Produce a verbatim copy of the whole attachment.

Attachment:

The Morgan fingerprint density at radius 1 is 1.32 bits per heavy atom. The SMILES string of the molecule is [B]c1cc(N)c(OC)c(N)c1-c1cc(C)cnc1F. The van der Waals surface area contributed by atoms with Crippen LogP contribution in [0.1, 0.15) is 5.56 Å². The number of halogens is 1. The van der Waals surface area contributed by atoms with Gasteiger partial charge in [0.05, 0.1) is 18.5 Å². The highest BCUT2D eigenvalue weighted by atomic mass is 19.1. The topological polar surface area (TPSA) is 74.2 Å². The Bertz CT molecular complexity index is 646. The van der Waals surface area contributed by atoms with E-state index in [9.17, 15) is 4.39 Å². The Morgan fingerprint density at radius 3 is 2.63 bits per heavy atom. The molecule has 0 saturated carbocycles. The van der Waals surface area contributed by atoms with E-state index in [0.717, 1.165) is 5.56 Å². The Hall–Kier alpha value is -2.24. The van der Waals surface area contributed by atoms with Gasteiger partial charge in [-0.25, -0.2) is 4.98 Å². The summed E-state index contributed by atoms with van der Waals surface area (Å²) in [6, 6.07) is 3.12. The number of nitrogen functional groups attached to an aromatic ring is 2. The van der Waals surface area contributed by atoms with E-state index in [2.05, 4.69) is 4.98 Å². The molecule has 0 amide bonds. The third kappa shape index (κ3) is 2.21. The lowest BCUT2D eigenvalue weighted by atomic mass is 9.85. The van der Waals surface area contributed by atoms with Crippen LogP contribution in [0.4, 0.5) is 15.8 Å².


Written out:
The Morgan fingerprint density at radius 1 is 1.32 bits per heavy atom. The SMILES string of the molecule is [B]c1cc(N)c(OC)c(N)c1-c1cc(C)cnc1F. The van der Waals surface area contributed by atoms with Crippen LogP contribution in [0.1, 0.15) is 5.56 Å². The number of halogens is 1. The van der Waals surface area contributed by atoms with Gasteiger partial charge in [0.05, 0.1) is 18.5 Å². The highest BCUT2D eigenvalue weighted by atomic mass is 19.1. The topological polar surface area (TPSA) is 74.2 Å². The Bertz CT molecular complexity index is 646. The van der Waals surface area contributed by atoms with E-state index in [9.17, 15) is 4.39 Å². The Morgan fingerprint density at radius 3 is 2.63 bits per heavy atom. The molecule has 0 saturated carbocycles. The van der Waals surface area contributed by atoms with E-state index in [0.717, 1.165) is 5.56 Å². The Hall–Kier alpha value is -2.24. The van der Waals surface area contributed by atoms with Gasteiger partial charge in [-0.25, -0.2) is 4.98 Å². The summed E-state index contributed by atoms with van der Waals surface area (Å²) in [6, 6.07) is 3.12. The number of nitrogen functional groups attached to an aromatic ring is 2. The van der Waals surface area contributed by atoms with E-state index in [2.05, 4.69) is 4.98 Å². The molecule has 0 amide bonds. The third kappa shape index (κ3) is 2.21. The lowest BCUT2D eigenvalue weighted by atomic mass is 9.85. The van der Waals surface area contributed by atoms with Crippen LogP contribution in [0.4, 0.5) is 15.8 Å².